For famous reggae drummer Sly Dunbar, the call to boogie feels just as basic: Inciting coordinated (or, as is often the case, uncoordinated) movement among listeners is the principal reason to make music. Like eating or breathing, “If you’re not dancing, something is wrong.” This guiding principle has allowed Dunbar to play with a huge group of artists, starting in reggae—Culture’s Two Sevens Clash, for example, or Black Uhuru’s Red—then expanding into other fields. He worked on albums by Grace Jones and Gwen Guthrie, who released a sinuous combination of funk, pop, and disco. He held down the beat for Bob Dylan and Talking Heads. But if Dunbar’s belief seems basic, obviously it’s easier said than done. Few other drummers have appeared on as many important recordings.
If rhythms get too tricky, dancing gets too difficult. This also relates to the other guiding principle for many musicians in the book: simplicity.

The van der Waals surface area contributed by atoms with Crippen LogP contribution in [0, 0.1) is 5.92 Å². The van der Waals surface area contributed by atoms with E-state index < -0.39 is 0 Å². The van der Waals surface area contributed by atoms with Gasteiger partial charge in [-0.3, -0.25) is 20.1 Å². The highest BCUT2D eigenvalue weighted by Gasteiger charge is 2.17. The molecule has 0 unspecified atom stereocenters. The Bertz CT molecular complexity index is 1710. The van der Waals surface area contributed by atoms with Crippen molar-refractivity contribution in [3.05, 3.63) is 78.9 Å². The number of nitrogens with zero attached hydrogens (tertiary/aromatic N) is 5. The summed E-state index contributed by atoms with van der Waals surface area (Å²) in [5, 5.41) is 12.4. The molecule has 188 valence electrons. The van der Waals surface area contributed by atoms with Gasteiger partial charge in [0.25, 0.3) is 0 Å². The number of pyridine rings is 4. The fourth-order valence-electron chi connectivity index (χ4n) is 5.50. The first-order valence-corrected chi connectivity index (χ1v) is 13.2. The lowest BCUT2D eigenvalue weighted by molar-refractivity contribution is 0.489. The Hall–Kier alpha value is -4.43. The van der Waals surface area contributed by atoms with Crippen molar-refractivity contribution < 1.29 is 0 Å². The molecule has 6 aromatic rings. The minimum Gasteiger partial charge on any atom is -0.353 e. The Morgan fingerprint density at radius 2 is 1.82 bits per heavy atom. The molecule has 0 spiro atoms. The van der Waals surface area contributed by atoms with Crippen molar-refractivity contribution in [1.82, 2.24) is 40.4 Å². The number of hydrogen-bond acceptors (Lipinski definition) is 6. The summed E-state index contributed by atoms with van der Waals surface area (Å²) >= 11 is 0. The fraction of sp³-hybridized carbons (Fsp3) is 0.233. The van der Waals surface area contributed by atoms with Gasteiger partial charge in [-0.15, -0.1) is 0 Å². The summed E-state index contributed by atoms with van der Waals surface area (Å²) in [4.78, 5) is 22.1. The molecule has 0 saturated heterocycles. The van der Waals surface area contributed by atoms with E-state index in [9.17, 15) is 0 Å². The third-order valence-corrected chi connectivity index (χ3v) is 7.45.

To be clear, simplicity doesn’t mean easy. Patrick Adams, a producer and engineer with an impressive resume in soul, disco and hip-hop, once had an artist tell him, “‘You’re trying to give me a Lincoln. I’m looking for a Ford.’” He relates that “‘it took about two years…to fully realize the implications of that…you can do what you need to do with less sometimes than if you go high-tech. I have found when I’m working with artists that if you keep things simple, it usually works best.” This likely helped the producer when it came to engineering early hip-hop recordings like Salt-N-Pepa’s “Push It” and Eric B. and Rakim’s debut, Paid In Full. The genre offered a return to the simplest of building blocks, the beat and the voice.
Other artists side with Adams’ story. Adrian Sherwood, an English producer and musician known for releasing reggae, punk and post-punk, expands on the importance of an uncomplicated approach. He believes it helps separate music from business and encourages collective musical action.
“Dub,” he explains, “is a part of what the Jamaicans call ‘version’... 20, 30, 40 cuts of a great rhythm… You would think that would apply to good R&B, but no. Because of the business people. The Jamaicans worked autonomous of the business… It’s the most uncluttered music in the world.” Through working and re-working the same templates, dub artists take a radical approach to music making (hip-hop comes close to this, as a variety of rappers take on the same parts of an old soul song or the exact same beat on a mixtape), wringing every ounce of meaning from a rhythm, forcing innovation within its constraints.